Dental Bridges in Melrose
Missing one or more teeth is more common than you think.
According to the American Dental Association, the average adult patient has three missing or decayed teeth. Dental bridges are one of the most frequently used restorative solutions for missing teeth. A bridge is comprised of abutments, which are used to support the bridge, and a pontic, which is the term used for the prosthetic tooth that is held in place by the abutments. With dental bridges, we can restore both function and aesthetics to your smile.
We offer the following types of dental bridges at our practice:
Traditional Dental Bridge
The most commonly used dental bridge, this type of restoration uses the two teeth adjacent to the missing tooth or teeth as abutments. This involves placing crowns on the abutment teeth. The pontic links the two crowns together, quite literally bridging the gap in your smile.
This type of bridge is used less often; it is similar to a traditional dental bridge, except only one adjacent tooth is used as an abutment to hold the pontic in place. Because all of the support falls to a single tooth, cantilever bridges put the abutment tooth at a higher risk of fracture.
Implant Supported Bridge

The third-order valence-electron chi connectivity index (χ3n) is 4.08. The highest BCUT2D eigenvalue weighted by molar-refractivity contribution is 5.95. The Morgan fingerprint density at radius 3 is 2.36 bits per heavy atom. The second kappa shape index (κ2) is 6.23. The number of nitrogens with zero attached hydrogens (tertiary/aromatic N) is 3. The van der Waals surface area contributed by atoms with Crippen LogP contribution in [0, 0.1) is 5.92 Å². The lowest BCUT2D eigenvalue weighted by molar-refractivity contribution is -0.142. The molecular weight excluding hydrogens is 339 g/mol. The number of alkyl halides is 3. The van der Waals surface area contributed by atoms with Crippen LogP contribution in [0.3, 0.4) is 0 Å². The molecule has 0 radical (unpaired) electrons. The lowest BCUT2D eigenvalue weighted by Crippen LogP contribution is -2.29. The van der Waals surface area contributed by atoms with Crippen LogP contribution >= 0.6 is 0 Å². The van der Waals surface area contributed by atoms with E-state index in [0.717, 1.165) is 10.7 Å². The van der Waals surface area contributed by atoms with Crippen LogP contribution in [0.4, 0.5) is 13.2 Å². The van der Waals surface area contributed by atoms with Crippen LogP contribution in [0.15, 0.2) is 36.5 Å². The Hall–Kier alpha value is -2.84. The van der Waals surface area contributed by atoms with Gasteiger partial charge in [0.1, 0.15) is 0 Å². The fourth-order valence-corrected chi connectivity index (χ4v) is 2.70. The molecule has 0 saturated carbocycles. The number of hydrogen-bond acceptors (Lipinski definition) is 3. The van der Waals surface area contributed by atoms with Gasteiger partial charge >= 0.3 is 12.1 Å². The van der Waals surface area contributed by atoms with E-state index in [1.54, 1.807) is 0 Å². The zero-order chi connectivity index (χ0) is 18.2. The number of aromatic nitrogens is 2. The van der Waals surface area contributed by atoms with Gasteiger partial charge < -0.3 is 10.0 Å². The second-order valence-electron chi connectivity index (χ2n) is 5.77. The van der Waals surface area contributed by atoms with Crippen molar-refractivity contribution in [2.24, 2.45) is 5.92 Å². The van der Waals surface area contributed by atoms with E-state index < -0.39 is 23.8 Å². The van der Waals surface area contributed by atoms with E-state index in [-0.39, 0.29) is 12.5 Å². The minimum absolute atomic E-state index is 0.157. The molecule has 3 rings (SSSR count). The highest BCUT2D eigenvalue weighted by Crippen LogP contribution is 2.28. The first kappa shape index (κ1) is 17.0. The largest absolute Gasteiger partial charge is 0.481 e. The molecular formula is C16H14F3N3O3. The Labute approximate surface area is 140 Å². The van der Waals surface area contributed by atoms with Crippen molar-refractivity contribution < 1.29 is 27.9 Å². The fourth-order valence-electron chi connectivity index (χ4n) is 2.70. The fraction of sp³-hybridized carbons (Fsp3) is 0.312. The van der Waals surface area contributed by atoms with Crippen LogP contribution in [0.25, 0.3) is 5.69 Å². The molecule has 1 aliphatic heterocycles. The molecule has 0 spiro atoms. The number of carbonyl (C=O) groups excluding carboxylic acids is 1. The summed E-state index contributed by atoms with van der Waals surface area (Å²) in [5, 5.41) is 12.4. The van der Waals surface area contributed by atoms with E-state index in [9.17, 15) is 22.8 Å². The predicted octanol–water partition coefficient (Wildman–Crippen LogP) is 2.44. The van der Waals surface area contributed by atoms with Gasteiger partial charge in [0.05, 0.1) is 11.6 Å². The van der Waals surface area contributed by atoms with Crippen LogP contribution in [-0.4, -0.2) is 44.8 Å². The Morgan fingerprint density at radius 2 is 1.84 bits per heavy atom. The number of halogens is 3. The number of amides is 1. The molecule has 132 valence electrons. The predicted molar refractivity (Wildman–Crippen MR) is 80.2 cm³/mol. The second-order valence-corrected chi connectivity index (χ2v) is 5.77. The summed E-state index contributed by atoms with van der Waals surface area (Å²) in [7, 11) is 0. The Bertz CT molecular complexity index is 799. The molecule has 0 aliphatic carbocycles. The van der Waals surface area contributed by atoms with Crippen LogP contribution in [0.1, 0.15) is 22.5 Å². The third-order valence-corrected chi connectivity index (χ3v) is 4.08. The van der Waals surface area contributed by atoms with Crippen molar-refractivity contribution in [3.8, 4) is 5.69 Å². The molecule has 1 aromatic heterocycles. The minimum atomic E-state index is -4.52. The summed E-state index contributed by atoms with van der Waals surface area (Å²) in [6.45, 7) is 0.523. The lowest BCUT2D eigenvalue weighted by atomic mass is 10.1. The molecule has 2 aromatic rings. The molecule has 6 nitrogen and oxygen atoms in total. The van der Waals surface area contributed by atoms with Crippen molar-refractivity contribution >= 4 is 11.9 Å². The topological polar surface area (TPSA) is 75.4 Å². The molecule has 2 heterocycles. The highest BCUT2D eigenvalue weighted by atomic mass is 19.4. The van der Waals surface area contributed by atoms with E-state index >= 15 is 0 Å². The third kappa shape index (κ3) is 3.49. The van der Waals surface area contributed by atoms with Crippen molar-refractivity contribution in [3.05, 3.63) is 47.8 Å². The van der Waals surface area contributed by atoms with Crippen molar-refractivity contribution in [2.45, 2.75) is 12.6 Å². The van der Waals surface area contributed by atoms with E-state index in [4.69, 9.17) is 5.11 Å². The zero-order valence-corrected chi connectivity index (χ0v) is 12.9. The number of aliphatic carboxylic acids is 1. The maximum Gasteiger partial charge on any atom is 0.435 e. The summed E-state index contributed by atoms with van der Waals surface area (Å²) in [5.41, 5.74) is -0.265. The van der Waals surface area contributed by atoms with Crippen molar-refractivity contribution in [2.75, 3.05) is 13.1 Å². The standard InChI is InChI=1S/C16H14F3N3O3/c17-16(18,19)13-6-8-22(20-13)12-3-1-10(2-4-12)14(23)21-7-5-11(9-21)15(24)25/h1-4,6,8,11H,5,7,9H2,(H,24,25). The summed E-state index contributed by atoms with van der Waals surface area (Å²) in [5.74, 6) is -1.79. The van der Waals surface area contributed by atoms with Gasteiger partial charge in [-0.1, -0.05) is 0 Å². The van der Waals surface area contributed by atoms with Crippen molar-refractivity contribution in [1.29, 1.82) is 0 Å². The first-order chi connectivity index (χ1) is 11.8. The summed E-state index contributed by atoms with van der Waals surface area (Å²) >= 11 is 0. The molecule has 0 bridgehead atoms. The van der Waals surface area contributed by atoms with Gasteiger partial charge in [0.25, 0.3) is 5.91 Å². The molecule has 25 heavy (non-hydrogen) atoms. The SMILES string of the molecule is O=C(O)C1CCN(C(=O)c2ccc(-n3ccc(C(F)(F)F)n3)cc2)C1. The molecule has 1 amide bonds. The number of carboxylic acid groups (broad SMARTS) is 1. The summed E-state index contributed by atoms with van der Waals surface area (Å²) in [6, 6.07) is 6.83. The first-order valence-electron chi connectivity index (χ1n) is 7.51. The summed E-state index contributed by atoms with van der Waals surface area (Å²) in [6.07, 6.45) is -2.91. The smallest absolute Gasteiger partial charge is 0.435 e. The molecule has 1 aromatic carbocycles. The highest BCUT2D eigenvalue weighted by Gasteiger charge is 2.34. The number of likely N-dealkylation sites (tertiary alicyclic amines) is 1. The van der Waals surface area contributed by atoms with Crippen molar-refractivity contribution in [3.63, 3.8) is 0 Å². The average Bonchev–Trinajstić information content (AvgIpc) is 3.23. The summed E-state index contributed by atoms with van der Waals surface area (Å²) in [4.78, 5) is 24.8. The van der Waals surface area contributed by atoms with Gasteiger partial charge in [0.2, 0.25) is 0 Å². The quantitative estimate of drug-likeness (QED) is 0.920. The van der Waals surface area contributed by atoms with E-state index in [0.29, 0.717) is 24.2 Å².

This type of bridge is increasing in popularity, as it is the most stable option. Rather than placing dental crowns on healthy teeth to serve as abutments, implant supported dentures use dental implants instead for a more secure restoration. This solution works well when several adjacent teeth are missing.
Some patients want to avoid getting crowns on healthy teeth in order to anchor a bridge. Maryland bridges can be an option in these cases. Instead of using crowns as abutments, the bridge is held in place by a metal framework that is bonded onto the backs of the abutment teeth. The benefit of a Maryland bridge is that it does not add stress to the abutment teeth, but it is more likely to fall off while biting or chewing.
Contact our office to learn more about dental bridges and which option is best for your needs.